Also - as you stated - *us* may be the biggest variable in the preparation of tea, and that shows of the importance of guidance by a tea teacher, whose experience can somewhat control the variables less experienced students cannot.

A healthy skepticism is necessary, but my point still stands - don't knock it until you try it.
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Re: Gong fu tray and waste water bucket. (alternatives?)

Postby theredbaron » Mar 2nd, '13, 01:17

Drax wrote:Good idea. I really swear that I don't do this on purpose (evidence is mounting against me, though!).

For those that want to continue this side-track conversation, please head over to here:

viewtopic.php?f=36&t=18349


Why is this a side track conversation?

I don't just chose tea accessories only by the perceived beauty or practicability, but also by their functionality regarding taste of tea, and how their aesthetics may influence my mind. I believe that these are points that should not be overlooked in the appreciation of tea, and are important parts of tea culture and art.
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Re: Gong fu tray and waste water bucket. (alternatives?)

Postby tingjunkie » Mar 2nd, '13, 02:26

A full on laboratory is not needed to do this. All you'd need is a blindfold, a gaiwan, a faircup, identical drinking cups, different saucers, and a friend to brew the tea. Maybe some ear plugs if you're going to get real serious.

Above, you brought up an important point though- "how their aesthetics may influence my mind." I personally feel this is the real crux of the debate here. I have no problem at all with using beautiful or unique teaware and accessories in order to increase the visual or tactile experience. I think having matcha out in the Brooklyn Botanical Japanese garden during sakura season ALWAYS tastes better than when I make it at home. Now, maybe if Selma Hayek was making the matcha at my home, that might be a different story. :lol:
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Re: Gong fu tray and waste water bucket. (alternatives?)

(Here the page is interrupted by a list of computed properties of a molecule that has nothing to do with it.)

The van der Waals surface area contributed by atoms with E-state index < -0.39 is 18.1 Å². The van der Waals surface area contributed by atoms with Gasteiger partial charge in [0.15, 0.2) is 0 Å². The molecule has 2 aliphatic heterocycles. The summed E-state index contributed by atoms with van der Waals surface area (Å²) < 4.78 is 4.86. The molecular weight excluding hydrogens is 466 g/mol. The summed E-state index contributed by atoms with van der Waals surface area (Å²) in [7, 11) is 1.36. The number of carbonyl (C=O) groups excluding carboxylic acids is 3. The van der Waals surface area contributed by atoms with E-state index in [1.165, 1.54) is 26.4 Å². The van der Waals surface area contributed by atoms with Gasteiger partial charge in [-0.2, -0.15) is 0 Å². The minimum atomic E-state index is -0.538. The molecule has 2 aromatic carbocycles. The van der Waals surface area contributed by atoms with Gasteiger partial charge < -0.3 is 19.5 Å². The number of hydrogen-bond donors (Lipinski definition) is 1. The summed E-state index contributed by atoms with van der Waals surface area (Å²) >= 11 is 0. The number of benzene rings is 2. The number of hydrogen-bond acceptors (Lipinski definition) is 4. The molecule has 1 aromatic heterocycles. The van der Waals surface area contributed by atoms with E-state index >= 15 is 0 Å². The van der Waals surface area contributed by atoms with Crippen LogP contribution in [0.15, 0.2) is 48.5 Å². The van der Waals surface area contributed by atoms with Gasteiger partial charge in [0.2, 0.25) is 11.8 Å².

Postby apolon » Mar 2nd, '13, 02:43

theredbaron wrote:
apolon wrote:I was very fortunate to meet Master Lim Ping Xiang in London. In one experiment we conducted we placed the single brew of tea in identical cups and place them on different saucers.I must say that there was a pretty noticeable difference in taste of tea. And the teacher only talk about the differences after we try the tea. And we all agree that yixing saucer was the best. There's more to this than just a placebo effect.
I would be very interested, if some of you could try it for himself and let as know the results?



As you mention the name here - Lim Ping Xiang, or Paul Lim, has been my tea teacher since around '97. He has been doing these sort of tests and experiments all the time.

You are very fortunate to have such a tea teacher.
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Re: Gong fu tray and waste water bucket. (alternatives?)

Postby theredbaron » Mar 2nd, '13, 03:33

apolon wrote:You are very fortunate to have such a tea teacher.



Definately i feel very lucky to have met him.
I doubt though that i am his most successful student - i am about as far from the stage of expert as when we have met first. But i still love tea, though :D

A common friend introduced me back then, said that i should look him up when i am next in KL (where at the time i went to several times a year), and we clicked right away. Other than a love for tea, we share a love for good food, and have similar humanistic views on the world and things in general.
Unfortunately the past years i only rarely get the opportunity to go to KL. But he is always in my mind when i brew a pot of tea.
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Re: Gong fu tray and waste water bucket. (alternatives?)

Postby theredbaron » Mar 2nd, '13, 04:14

tingjunkie wrote:A full on laboratory is not needed to do this. All you'd need is a blindfold, a gaiwan, a faircup, identical drinking cups, different saucers, and a friend to brew the tea. Maybe some ear plugs if you're going to get real serious.